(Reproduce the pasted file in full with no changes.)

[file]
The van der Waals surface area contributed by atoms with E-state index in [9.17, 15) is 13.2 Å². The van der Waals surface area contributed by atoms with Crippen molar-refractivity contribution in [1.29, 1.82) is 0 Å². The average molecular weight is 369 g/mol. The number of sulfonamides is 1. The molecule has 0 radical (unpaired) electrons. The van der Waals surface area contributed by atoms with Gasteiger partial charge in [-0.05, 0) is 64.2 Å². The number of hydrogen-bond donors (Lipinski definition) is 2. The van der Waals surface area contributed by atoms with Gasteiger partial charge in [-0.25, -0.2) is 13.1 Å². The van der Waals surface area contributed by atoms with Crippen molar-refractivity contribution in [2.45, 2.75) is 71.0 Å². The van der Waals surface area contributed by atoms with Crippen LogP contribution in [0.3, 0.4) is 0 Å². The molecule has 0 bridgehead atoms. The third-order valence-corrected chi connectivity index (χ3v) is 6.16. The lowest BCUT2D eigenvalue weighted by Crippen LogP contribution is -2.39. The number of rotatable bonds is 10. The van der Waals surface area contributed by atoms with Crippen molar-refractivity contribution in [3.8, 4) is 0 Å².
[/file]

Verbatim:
The van der Waals surface area contributed by atoms with E-state index in [9.17, 15) is 13.2 Å². The van der Waals surface area contributed by atoms with Crippen molar-refractivity contribution in [1.29, 1.82) is 0 Å². The average molecular weight is 369 g/mol. The number of sulfonamides is 1. The molecule has 0 radical (unpaired) electrons. The van der Waals surface area contributed by atoms with Gasteiger partial charge in [-0.05, 0) is 64.2 Å². The number of hydrogen-bond donors (Lipinski definition) is 2. The van der Waals surface area contributed by atoms with Gasteiger partial charge in [-0.25, -0.2) is 13.1 Å². The van der Waals surface area contributed by atoms with Crippen molar-refractivity contribution in [2.45, 2.75) is 71.0 Å². The van der Waals surface area contributed by atoms with Crippen LogP contribution in [0.3, 0.4) is 0 Å². The molecule has 0 bridgehead atoms. The third-order valence-corrected chi connectivity index (χ3v) is 6.16. The lowest BCUT2D eigenvalue weighted by Crippen LogP contribution is -2.39. The number of rotatable bonds is 10. The van der Waals surface area contributed by atoms with Crippen molar-refractivity contribution in [3.8, 4) is 0 Å².